Thus the authoritarian Left has, says Al-Gharbi, given Republicans some big impetus to raise funding and win elections (e.g. the governorship of Virginia) by summoning the specter of rising wokeness”.  And even if academic is reforming itself, as Al-Gharbi thinks we are (I don’t really see it), Republicans will take credit for any changes like those described above. This worries him (he seems to be a Leftist), but the first thing to do is admit that a problem exists. Those of us who call attention to it, however, are described as “alt-righters”, racists, or other unsavory names. There are reasons why academics keep their heads down about this. Al-Gharbi:

Colleges and universities are not just capable of reforming themselves; they are already reforming themselves. Positive trends should be recognized, and ongoing efforts should be encouraged and supported.

But doing so would require more in academia and on the left to explicitly admit that there are real problems of bias and parochialism in institutions of higher learning. It undermines our own credibility to dismiss concerns about the culture and operations of educational institutions as an empty moral panic. Ordinary people can see with their own eyes that that’s not the case, and no one will trust us to effectively fix a problem if we won’t even acknowledge it exists. We can’t talk about progress while insisting there’s nothing wrong.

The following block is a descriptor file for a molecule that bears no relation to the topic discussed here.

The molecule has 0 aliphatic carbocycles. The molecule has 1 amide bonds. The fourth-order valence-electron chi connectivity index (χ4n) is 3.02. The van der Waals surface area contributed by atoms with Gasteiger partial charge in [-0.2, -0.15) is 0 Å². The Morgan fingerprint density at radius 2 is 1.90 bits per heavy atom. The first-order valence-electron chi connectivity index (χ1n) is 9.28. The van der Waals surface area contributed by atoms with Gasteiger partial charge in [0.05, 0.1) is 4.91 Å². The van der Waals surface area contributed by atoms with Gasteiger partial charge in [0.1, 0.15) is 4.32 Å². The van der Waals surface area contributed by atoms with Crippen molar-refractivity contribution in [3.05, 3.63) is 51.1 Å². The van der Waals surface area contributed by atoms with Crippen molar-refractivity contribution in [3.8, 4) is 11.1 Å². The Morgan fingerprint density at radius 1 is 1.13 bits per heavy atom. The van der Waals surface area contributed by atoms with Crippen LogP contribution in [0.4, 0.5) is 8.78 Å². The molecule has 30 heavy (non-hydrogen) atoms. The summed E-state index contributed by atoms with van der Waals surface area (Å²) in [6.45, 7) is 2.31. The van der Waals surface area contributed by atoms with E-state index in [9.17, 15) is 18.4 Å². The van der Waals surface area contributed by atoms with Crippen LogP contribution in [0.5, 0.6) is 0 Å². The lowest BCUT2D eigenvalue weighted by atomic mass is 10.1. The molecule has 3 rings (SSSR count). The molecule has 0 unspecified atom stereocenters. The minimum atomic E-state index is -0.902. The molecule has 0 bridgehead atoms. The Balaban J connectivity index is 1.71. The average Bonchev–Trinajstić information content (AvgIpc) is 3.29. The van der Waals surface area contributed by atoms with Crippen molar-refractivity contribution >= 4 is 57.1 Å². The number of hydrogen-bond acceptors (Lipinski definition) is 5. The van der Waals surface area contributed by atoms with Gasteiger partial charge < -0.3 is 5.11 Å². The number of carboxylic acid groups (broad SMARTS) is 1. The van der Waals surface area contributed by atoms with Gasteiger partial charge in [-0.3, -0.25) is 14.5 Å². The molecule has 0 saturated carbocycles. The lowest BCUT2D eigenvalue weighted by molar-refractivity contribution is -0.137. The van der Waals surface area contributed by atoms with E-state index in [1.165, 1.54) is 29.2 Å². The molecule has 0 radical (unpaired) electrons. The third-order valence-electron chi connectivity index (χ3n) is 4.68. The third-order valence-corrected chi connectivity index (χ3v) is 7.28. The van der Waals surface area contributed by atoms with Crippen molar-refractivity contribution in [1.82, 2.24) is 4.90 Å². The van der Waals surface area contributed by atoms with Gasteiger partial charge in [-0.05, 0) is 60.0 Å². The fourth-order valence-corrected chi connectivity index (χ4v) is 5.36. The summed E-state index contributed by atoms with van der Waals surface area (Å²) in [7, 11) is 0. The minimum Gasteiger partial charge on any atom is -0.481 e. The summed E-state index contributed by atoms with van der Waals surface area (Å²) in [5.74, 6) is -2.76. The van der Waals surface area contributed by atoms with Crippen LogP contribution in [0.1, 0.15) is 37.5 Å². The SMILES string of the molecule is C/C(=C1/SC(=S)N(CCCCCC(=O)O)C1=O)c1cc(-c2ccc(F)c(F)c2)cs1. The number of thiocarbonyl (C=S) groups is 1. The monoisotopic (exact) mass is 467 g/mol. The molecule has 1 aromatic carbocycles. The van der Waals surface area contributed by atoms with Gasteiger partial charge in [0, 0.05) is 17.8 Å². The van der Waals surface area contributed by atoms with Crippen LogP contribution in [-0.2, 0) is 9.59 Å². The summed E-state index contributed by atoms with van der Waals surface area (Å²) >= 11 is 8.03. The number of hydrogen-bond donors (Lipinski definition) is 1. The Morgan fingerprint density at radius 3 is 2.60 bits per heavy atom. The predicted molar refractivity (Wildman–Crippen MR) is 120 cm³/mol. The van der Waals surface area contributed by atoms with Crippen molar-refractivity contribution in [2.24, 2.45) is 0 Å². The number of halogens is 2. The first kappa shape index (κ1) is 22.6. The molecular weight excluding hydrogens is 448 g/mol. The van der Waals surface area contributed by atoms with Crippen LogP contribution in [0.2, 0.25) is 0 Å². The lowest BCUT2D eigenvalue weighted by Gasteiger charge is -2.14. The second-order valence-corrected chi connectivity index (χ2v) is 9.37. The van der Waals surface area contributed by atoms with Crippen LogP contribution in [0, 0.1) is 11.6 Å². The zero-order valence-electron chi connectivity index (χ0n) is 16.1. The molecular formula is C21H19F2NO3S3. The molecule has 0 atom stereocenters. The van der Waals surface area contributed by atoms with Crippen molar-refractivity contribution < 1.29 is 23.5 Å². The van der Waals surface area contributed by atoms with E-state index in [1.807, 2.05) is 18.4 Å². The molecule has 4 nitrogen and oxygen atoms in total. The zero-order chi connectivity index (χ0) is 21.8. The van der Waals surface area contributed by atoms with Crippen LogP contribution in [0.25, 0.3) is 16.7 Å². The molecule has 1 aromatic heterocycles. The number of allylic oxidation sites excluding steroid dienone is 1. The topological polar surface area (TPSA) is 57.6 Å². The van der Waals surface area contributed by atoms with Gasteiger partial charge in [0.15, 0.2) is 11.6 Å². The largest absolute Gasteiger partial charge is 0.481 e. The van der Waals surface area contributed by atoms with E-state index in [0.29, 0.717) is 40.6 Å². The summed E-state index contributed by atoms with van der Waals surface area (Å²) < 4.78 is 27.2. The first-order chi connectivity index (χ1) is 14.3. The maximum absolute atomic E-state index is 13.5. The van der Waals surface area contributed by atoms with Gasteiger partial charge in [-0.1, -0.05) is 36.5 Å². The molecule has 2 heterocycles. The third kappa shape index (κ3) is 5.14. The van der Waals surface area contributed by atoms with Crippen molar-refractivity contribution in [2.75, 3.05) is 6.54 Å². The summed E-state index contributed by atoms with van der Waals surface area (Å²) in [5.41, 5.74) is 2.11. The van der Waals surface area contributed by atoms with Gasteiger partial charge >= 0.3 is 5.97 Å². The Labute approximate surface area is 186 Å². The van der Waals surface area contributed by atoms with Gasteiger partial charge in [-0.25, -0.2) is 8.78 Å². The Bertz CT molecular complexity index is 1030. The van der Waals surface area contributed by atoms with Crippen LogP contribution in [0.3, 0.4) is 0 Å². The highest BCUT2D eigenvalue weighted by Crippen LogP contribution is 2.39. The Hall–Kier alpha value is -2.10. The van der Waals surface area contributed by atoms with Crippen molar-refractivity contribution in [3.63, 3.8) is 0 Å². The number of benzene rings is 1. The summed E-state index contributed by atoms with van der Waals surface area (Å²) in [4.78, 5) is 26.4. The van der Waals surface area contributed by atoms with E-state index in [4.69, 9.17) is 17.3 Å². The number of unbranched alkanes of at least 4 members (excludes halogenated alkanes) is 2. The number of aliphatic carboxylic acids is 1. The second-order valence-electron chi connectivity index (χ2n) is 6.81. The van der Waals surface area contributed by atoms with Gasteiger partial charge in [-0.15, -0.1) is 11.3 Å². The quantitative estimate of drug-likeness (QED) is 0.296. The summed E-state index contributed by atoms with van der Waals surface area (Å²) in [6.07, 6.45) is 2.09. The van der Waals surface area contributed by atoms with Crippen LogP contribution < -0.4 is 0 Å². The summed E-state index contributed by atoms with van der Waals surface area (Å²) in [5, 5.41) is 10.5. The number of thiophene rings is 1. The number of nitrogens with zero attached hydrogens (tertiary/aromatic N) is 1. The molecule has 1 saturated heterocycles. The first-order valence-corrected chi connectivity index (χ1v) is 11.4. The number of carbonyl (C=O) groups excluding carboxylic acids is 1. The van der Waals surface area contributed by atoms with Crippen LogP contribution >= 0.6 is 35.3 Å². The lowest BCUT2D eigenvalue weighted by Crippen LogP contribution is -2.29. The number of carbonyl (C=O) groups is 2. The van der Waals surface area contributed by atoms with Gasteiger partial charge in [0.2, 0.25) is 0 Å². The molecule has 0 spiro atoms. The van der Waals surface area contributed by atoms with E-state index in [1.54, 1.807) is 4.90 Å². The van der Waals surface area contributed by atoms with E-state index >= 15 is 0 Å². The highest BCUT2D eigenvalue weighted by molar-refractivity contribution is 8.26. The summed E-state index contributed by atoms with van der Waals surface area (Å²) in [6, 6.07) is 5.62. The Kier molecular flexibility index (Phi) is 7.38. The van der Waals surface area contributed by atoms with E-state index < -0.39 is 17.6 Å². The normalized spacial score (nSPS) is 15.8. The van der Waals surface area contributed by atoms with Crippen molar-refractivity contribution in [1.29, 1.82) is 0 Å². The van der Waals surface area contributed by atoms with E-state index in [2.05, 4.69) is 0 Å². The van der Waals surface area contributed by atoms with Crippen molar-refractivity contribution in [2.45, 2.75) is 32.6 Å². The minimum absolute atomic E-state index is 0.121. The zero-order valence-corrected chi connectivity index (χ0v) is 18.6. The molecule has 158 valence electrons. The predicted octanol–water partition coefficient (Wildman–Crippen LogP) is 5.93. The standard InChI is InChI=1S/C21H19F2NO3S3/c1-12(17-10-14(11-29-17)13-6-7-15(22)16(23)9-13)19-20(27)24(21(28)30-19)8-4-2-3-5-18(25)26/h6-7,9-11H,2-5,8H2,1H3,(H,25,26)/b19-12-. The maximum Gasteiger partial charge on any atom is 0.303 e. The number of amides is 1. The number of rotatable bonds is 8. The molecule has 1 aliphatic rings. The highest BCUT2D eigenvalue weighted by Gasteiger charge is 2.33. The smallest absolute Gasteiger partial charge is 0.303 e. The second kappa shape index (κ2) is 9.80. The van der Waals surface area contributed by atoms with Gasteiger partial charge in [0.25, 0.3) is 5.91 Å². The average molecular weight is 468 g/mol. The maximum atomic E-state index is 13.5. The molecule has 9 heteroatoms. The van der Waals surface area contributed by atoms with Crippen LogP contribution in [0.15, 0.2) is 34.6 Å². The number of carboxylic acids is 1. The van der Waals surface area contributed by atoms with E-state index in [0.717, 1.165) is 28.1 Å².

“Nothing to see here” is a non-starter. “There’s something to see here, and it’s a positive trend” is much more promising. Let’s run with that.

Yes, I see the “this is an empty moral panic” stuff constantly coming from those who are woke, but if you look at what’s happened in the last 20 years, and if you value free expression and academic freedom, it’s not in the least “empty”. Something bad has happened to the atmosphere in colleges and universities, something inimical to the very purpose of those institutions.

All it will take to reverse any trends that do exist, however, is one triggering incident—something like the murder of George Floyd. Right now, I’m not that optimistic that we’ve reached “peak woke”, but I generally go by the principle, “a pessimist is never disappointed.” Stay tuned.

26 thoughts on “Have we reached peak woke?

  1. “The data below on sanctions imposed on academics is a bit more convincing,…”

    Actually I think it is most ambiguous and thus, in itself, least convincing part. This is not a metric of wokeness, but a metric of conflicts with wokeness. The reason why it is going down could be decreasing wokeness, but it could as well be a symptom of decreasing resistance. There might be less such conflict simply because more and more academics get into line and self-censor to abide woke rules.